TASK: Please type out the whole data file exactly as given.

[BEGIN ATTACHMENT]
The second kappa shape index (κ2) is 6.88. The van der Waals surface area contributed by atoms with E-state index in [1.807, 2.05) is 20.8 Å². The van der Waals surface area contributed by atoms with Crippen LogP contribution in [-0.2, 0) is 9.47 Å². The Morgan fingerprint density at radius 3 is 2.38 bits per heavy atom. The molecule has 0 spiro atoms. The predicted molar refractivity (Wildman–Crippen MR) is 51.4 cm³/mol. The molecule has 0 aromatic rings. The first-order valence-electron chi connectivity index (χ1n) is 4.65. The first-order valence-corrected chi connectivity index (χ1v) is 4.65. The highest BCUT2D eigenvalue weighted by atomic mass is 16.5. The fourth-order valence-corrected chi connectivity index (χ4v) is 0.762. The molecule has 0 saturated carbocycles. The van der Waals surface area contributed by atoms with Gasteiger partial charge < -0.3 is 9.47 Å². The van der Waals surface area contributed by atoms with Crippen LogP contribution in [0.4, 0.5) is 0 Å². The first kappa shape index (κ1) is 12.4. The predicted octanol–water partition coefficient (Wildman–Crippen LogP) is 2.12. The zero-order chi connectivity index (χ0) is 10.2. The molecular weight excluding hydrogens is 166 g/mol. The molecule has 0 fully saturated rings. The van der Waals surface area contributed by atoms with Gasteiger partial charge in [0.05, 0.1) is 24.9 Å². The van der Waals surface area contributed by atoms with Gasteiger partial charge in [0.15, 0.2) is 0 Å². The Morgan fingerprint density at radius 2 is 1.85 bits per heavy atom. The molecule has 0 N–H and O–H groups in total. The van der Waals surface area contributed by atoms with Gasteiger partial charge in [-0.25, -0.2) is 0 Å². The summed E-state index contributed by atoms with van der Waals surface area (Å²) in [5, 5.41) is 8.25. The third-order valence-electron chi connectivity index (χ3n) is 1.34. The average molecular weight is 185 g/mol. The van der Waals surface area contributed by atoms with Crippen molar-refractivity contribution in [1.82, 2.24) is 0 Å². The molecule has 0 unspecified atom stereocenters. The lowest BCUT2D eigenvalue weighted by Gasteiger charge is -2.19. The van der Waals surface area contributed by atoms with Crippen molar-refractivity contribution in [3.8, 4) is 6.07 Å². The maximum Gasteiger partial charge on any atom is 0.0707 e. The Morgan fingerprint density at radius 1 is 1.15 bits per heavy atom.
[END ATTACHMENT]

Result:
The second kappa shape index (κ2) is 6.88. The van der Waals surface area contributed by atoms with E-state index in [1.807, 2.05) is 20.8 Å². The van der Waals surface area contributed by atoms with Crippen LogP contribution in [-0.2, 0) is 9.47 Å². The Morgan fingerprint density at radius 3 is 2.38 bits per heavy atom. The molecule has 0 spiro atoms. The predicted molar refractivity (Wildman–Crippen MR) is 51.4 cm³/mol. The molecule has 0 aromatic rings. The first-order valence-electron chi connectivity index (χ1n) is 4.65. The first-order valence-corrected chi connectivity index (χ1v) is 4.65. The highest BCUT2D eigenvalue weighted by atomic mass is 16.5. The fourth-order valence-corrected chi connectivity index (χ4v) is 0.762. The molecule has 0 saturated carbocycles. The van der Waals surface area contributed by atoms with Gasteiger partial charge < -0.3 is 9.47 Å². The van der Waals surface area contributed by atoms with Crippen LogP contribution in [0.4, 0.5) is 0 Å². The first kappa shape index (κ1) is 12.4. The predicted octanol–water partition coefficient (Wildman–Crippen LogP) is 2.12. The zero-order chi connectivity index (χ0) is 10.2. The molecular weight excluding hydrogens is 166 g/mol. The molecule has 0 fully saturated rings. The van der Waals surface area contributed by atoms with Gasteiger partial charge in [0.05, 0.1) is 24.9 Å². The van der Waals surface area contributed by atoms with Gasteiger partial charge in [0.15, 0.2) is 0 Å². The Morgan fingerprint density at radius 2 is 1.85 bits per heavy atom. The molecule has 0 N–H and O–H groups in total. The van der Waals surface area contributed by atoms with Gasteiger partial charge in [-0.25, -0.2) is 0 Å². The summed E-state index contributed by atoms with van der Waals surface area (Å²) in [5, 5.41) is 8.25. The third-order valence-electron chi connectivity index (χ3n) is 1.34. The average molecular weight is 185 g/mol. The van der Waals surface area contributed by atoms with Crippen molar-refractivity contribution in [1.82, 2.24) is 0 Å². The molecule has 0 unspecified atom stereocenters. The lowest BCUT2D eigenvalue weighted by Gasteiger charge is -2.19. The van der Waals surface area contributed by atoms with Crippen molar-refractivity contribution in [3.8, 4) is 6.07 Å². The maximum Gasteiger partial charge on any atom is 0.0707 e. The Morgan fingerprint density at radius 1 is 1.15 bits per heavy atom.